Characterizing marine subsurface fungi from oligotrophic South Pacific Gyre sediments
Sobol, Morgan Starr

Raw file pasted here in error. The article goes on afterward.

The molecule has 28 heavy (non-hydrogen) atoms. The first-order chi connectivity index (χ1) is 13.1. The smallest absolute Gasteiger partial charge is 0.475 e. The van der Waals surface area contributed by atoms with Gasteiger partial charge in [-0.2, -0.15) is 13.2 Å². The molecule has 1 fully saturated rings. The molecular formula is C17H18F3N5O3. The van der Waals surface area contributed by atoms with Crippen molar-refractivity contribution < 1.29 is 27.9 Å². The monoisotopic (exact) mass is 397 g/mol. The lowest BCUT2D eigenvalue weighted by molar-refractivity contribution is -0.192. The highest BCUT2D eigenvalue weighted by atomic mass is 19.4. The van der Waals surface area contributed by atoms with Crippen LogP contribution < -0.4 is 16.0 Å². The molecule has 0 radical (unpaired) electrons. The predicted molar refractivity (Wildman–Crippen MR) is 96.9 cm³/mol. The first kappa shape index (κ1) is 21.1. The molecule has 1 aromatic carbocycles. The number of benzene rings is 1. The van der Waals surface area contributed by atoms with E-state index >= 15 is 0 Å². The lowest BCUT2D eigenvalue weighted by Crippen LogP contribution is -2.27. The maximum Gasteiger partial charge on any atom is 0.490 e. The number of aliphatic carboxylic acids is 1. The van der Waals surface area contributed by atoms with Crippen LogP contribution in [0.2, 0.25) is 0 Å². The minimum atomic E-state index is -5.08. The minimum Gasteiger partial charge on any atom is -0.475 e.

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Fungal communities from the deep marine subsurface may be important in global biogeochemical cycles through remineralization of sedimentary organic matter, but this has not yet been thoroughly observed. This study analyzes the fungal role in subsurface biogeochemical cycles and understands how these organisms have adapted to extreme environments, such as the nutrient and organic matter depleted sediments of the South Pacific Gyre. Sediment cores were collected during the Integrated Ocean Drilling Program Expedition 329 to the South Pacific Gyre on board the D/V JOIDES Resolution in the Fall of 2010. Two fungal isolates were cultured from 70 million year old sediments. Previous analysis found that the two isolates were closely related to Penicillium species. To fully characterize the isolates and test their physiological boundaries, we grew them at different temperatures, salinities and pH. Whole genomic analysis was used to understand the fungi’s physiology and metabolism on a molecular level. The fungi were found to prefer growth at mesophilic temperatures and low NaCl concentrations. Growth occurred between pH 3 and pH 8. The isolate from 12 mbsf grew optimally from pH 3 to pH 8 and the isolate from 124 mbsf grew optimally from pH 3 to pH 6. Fermentation of lactose and sucrose was confirmed, but not nitrate and sulfate reduction. The fungal isolates from the South Pacific Gyre sediment had physiological capabilities that were consistent with the in situ subsurface conditions and contained genes that were capable of utilizing the recalcitrant carbon sources found in situ. The results from this study expand on the fungal limits of life and highlight their important role global carbon cycle.